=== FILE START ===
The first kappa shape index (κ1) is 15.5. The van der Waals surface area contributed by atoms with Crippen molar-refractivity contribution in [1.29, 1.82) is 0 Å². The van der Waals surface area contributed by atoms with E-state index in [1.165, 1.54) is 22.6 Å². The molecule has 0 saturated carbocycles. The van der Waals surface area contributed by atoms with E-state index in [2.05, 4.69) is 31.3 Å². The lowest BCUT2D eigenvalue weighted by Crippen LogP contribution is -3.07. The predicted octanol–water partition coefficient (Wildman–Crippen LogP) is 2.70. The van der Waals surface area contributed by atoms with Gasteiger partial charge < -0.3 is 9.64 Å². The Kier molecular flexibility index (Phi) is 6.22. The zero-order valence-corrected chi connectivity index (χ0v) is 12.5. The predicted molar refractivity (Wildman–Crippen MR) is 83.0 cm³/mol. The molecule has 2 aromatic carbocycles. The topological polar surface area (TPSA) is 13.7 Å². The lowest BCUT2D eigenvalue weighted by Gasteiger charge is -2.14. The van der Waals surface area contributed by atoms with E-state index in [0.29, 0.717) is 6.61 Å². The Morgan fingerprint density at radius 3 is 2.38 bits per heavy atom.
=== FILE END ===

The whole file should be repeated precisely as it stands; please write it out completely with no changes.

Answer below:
The first kappa shape index (κ1) is 15.5. The van der Waals surface area contributed by atoms with Crippen molar-refractivity contribution in [1.29, 1.82) is 0 Å². The van der Waals surface area contributed by atoms with E-state index in [1.165, 1.54) is 22.6 Å². The molecule has 0 saturated carbocycles. The van der Waals surface area contributed by atoms with E-state index in [2.05, 4.69) is 31.3 Å². The lowest BCUT2D eigenvalue weighted by Crippen LogP contribution is -3.07. The predicted octanol–water partition coefficient (Wildman–Crippen LogP) is 2.70. The van der Waals surface area contributed by atoms with Gasteiger partial charge < -0.3 is 9.64 Å². The Kier molecular flexibility index (Phi) is 6.22. The zero-order valence-corrected chi connectivity index (χ0v) is 12.5. The predicted molar refractivity (Wildman–Crippen MR) is 83.0 cm³/mol. The molecule has 2 aromatic carbocycles. The topological polar surface area (TPSA) is 13.7 Å². The lowest BCUT2D eigenvalue weighted by Gasteiger charge is -2.14. The van der Waals surface area contributed by atoms with E-state index in [0.29, 0.717) is 6.61 Å². The Morgan fingerprint density at radius 3 is 2.38 bits per heavy atom.